Spending on genetic testing could rise sharply in the coming years, possibly adding another cost burden to hospitals, reports Bloomberg News.
A study published by UnitedHealth Group predicted the current expenditures on genetic testing could rise from the current $5 billion a year to as much as $25 billion a year by 2021. The health plan's own spending on genetic testing is growing by double-digit percentages annually.
About 1,800 different tests are available for genetic issues, with as many as five new tests becoming available each month, according to the study. Hospitals already conduct genetic testing for issues like Huntington's disease, but the demand for such testing at hospitals will likely climb. Hospitals typically conduct testing based on the issue of clinical utility--whether it improves patient care, the study noted.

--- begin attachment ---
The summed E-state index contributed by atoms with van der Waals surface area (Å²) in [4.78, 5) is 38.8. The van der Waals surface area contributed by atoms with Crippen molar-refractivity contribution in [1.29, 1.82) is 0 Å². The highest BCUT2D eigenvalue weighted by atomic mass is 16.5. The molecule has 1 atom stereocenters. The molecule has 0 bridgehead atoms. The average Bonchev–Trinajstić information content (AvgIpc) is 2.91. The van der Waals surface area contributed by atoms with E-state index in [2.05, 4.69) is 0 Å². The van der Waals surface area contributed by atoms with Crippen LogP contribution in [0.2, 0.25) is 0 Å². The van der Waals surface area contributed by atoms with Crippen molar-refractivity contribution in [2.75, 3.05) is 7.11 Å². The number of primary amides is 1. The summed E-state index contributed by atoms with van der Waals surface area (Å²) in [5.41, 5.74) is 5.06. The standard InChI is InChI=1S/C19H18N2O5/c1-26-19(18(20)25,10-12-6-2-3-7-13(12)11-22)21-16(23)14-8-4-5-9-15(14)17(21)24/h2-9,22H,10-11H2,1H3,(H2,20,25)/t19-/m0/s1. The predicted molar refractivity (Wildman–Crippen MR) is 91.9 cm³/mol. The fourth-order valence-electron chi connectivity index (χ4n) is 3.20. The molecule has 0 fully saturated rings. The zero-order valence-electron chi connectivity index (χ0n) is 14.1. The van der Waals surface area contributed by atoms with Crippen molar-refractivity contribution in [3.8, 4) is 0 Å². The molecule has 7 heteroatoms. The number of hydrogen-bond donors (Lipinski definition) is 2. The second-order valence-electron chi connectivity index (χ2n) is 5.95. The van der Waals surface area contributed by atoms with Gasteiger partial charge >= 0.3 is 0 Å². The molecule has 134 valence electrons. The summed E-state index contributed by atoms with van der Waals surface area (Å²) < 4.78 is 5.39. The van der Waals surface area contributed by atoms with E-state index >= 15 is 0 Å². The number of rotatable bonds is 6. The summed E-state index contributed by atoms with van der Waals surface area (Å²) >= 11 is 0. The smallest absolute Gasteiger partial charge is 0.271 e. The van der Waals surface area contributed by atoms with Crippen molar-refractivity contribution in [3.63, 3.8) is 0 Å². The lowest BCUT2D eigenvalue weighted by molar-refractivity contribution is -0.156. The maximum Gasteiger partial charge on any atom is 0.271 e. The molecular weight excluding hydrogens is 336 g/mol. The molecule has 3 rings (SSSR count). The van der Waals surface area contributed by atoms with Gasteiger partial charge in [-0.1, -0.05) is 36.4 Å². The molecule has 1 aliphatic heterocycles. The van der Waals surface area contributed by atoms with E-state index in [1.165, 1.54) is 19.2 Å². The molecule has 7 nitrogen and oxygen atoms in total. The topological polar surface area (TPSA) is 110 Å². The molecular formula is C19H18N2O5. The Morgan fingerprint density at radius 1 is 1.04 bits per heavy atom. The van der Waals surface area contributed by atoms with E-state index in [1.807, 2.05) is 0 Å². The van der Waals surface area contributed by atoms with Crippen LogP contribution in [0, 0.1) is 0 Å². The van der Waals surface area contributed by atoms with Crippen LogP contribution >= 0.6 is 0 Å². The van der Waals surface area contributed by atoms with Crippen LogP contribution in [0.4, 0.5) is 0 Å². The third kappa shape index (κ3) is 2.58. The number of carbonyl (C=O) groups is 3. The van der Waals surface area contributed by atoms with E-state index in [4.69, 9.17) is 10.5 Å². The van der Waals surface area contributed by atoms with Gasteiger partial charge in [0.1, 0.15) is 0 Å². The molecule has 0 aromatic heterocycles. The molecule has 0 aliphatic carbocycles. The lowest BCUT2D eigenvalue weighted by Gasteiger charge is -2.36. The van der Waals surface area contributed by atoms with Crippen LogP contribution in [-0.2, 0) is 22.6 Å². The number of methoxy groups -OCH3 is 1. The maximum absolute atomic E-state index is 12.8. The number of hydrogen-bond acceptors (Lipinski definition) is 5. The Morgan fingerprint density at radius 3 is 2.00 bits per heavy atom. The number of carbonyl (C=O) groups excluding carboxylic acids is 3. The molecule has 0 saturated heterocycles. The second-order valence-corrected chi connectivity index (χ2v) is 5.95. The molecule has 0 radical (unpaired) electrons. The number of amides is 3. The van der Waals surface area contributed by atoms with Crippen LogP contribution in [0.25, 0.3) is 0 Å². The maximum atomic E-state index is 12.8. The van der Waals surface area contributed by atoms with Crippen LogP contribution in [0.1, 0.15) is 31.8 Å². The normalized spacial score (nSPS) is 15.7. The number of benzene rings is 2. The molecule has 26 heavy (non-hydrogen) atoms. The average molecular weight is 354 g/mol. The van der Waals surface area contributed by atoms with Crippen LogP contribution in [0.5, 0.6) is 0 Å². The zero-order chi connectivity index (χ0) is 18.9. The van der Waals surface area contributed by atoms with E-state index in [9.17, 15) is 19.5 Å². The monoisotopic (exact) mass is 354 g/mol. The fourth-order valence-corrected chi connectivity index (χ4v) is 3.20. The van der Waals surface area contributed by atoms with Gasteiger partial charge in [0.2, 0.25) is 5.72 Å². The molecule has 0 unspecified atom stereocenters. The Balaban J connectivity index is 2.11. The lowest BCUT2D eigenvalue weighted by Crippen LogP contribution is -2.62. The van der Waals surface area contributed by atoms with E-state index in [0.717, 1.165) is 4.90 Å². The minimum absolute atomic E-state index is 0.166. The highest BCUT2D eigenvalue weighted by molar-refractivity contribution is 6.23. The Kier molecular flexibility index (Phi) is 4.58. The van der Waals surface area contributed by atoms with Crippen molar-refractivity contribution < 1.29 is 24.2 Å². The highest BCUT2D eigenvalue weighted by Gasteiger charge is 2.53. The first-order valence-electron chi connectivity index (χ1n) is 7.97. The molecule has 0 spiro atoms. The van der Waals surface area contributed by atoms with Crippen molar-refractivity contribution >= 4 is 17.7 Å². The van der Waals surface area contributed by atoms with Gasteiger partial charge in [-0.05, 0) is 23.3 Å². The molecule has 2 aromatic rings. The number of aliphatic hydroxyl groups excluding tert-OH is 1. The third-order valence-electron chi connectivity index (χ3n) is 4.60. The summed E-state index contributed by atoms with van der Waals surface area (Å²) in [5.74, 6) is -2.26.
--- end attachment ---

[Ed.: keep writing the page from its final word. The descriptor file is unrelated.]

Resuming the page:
The study found that almost 60 percent of doctors worry the cost of genetic tests will be too high, while 19 percent of the more than 1,200 doctors surveyed said they thought such tests would actually lower healthcare costs, FierceHealthIT recently reported.
"We are now in the era of truly personalized care," Reed Tuckson, chief of medical affairs at UnitedHealth, told the LA Times. "However, this also poses significant challenges to a system that is increasingly unaffordable."
Aside from cost issues, patients have expressed concerns about keeping such tests confidential, according to the study.